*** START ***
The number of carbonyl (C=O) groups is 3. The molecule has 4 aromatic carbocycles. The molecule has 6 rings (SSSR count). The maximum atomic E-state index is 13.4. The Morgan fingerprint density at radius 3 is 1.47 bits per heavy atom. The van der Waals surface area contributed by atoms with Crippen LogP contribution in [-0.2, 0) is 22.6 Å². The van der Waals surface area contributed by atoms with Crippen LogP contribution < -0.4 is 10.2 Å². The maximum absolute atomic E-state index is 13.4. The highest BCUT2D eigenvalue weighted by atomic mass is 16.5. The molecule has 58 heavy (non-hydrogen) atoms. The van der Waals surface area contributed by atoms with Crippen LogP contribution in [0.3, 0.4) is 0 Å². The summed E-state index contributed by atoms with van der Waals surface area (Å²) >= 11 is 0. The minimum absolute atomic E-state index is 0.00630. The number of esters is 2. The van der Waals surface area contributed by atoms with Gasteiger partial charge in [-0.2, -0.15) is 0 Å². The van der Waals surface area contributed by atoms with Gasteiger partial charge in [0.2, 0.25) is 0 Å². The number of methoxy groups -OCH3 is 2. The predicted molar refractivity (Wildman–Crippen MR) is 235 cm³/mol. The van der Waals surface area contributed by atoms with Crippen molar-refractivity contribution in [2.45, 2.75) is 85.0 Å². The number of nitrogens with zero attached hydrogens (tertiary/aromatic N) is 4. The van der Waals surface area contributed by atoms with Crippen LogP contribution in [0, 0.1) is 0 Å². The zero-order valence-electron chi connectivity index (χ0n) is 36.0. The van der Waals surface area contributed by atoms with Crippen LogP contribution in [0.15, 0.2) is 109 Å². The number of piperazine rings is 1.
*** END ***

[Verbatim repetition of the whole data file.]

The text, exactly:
The number of carbonyl (C=O) groups is 3. The molecule has 4 aromatic carbocycles. The molecule has 6 rings (SSSR count). The maximum atomic E-state index is 13.4. The Morgan fingerprint density at radius 3 is 1.47 bits per heavy atom. The van der Waals surface area contributed by atoms with Crippen LogP contribution in [-0.2, 0) is 22.6 Å². The van der Waals surface area contributed by atoms with Crippen LogP contribution < -0.4 is 10.2 Å². The maximum absolute atomic E-state index is 13.4. The highest BCUT2D eigenvalue weighted by atomic mass is 16.5. The molecule has 58 heavy (non-hydrogen) atoms. The van der Waals surface area contributed by atoms with Crippen LogP contribution in [0.3, 0.4) is 0 Å². The summed E-state index contributed by atoms with van der Waals surface area (Å²) >= 11 is 0. The minimum absolute atomic E-state index is 0.00630. The number of esters is 2. The van der Waals surface area contributed by atoms with Gasteiger partial charge in [-0.2, -0.15) is 0 Å². The van der Waals surface area contributed by atoms with Gasteiger partial charge in [0.2, 0.25) is 0 Å². The number of methoxy groups -OCH3 is 2. The predicted molar refractivity (Wildman–Crippen MR) is 235 cm³/mol. The van der Waals surface area contributed by atoms with Crippen molar-refractivity contribution in [2.45, 2.75) is 85.0 Å². The number of nitrogens with zero attached hydrogens (tertiary/aromatic N) is 4. The van der Waals surface area contributed by atoms with Crippen LogP contribution in [0, 0.1) is 0 Å². The zero-order valence-electron chi connectivity index (χ0n) is 36.0. The van der Waals surface area contributed by atoms with Crippen LogP contribution in [0.15, 0.2) is 109 Å². The number of piperazine rings is 1.